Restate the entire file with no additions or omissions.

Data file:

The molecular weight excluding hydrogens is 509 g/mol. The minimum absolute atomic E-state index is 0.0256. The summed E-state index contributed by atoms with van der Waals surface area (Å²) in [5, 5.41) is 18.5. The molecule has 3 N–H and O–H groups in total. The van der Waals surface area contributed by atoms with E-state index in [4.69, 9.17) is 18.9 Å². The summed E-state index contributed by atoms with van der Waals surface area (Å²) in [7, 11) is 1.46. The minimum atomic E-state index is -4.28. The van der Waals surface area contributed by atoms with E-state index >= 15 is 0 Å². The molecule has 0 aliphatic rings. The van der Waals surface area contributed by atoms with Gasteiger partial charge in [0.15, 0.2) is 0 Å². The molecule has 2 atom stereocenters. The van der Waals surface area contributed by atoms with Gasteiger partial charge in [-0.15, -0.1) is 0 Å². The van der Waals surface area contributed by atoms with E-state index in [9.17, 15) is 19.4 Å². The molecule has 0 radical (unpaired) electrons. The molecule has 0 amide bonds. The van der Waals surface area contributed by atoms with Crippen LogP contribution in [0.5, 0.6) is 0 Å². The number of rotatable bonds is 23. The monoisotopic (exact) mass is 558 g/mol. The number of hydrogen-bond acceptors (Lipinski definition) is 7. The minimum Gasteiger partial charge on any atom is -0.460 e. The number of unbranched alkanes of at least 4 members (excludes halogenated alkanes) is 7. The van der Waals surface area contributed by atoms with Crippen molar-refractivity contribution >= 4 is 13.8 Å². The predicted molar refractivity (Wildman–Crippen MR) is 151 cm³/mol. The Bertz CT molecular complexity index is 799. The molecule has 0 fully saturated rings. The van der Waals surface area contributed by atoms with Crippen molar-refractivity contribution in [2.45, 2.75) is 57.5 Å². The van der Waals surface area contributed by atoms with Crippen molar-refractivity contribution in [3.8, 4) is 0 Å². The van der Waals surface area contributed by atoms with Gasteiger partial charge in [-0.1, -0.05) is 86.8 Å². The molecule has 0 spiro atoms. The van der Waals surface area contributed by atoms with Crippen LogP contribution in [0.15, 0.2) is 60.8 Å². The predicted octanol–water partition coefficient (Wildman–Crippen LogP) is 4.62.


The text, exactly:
The molecular weight excluding hydrogens is 509 g/mol. The minimum absolute atomic E-state index is 0.0256. The summed E-state index contributed by atoms with van der Waals surface area (Å²) in [5, 5.41) is 18.5. The molecule has 3 N–H and O–H groups in total. The van der Waals surface area contributed by atoms with E-state index in [4.69, 9.17) is 18.9 Å². The summed E-state index contributed by atoms with van der Waals surface area (Å²) in [7, 11) is 1.46. The minimum atomic E-state index is -4.28. The van der Waals surface area contributed by atoms with E-state index >= 15 is 0 Å². The molecule has 0 aliphatic rings. The van der Waals surface area contributed by atoms with Gasteiger partial charge in [0.15, 0.2) is 0 Å². The molecule has 2 atom stereocenters. The van der Waals surface area contributed by atoms with Gasteiger partial charge in [-0.15, -0.1) is 0 Å². The van der Waals surface area contributed by atoms with E-state index in [9.17, 15) is 19.4 Å². The molecule has 0 radical (unpaired) electrons. The molecule has 0 amide bonds. The van der Waals surface area contributed by atoms with Crippen LogP contribution in [0.5, 0.6) is 0 Å². The number of rotatable bonds is 23. The monoisotopic (exact) mass is 558 g/mol. The number of hydrogen-bond acceptors (Lipinski definition) is 7. The minimum Gasteiger partial charge on any atom is -0.460 e. The number of unbranched alkanes of at least 4 members (excludes halogenated alkanes) is 7. The van der Waals surface area contributed by atoms with Crippen molar-refractivity contribution >= 4 is 13.8 Å². The predicted molar refractivity (Wildman–Crippen MR) is 151 cm³/mol. The Bertz CT molecular complexity index is 799. The molecule has 0 fully saturated rings. The van der Waals surface area contributed by atoms with Crippen molar-refractivity contribution in [2.45, 2.75) is 57.5 Å². The van der Waals surface area contributed by atoms with Crippen molar-refractivity contribution in [3.8, 4) is 0 Å². The van der Waals surface area contributed by atoms with Gasteiger partial charge in [-0.1, -0.05) is 86.8 Å². The molecule has 0 spiro atoms. The van der Waals surface area contributed by atoms with Crippen LogP contribution in [0.15, 0.2) is 60.8 Å². The predicted octanol–water partition coefficient (Wildman–Crippen LogP) is 4.62.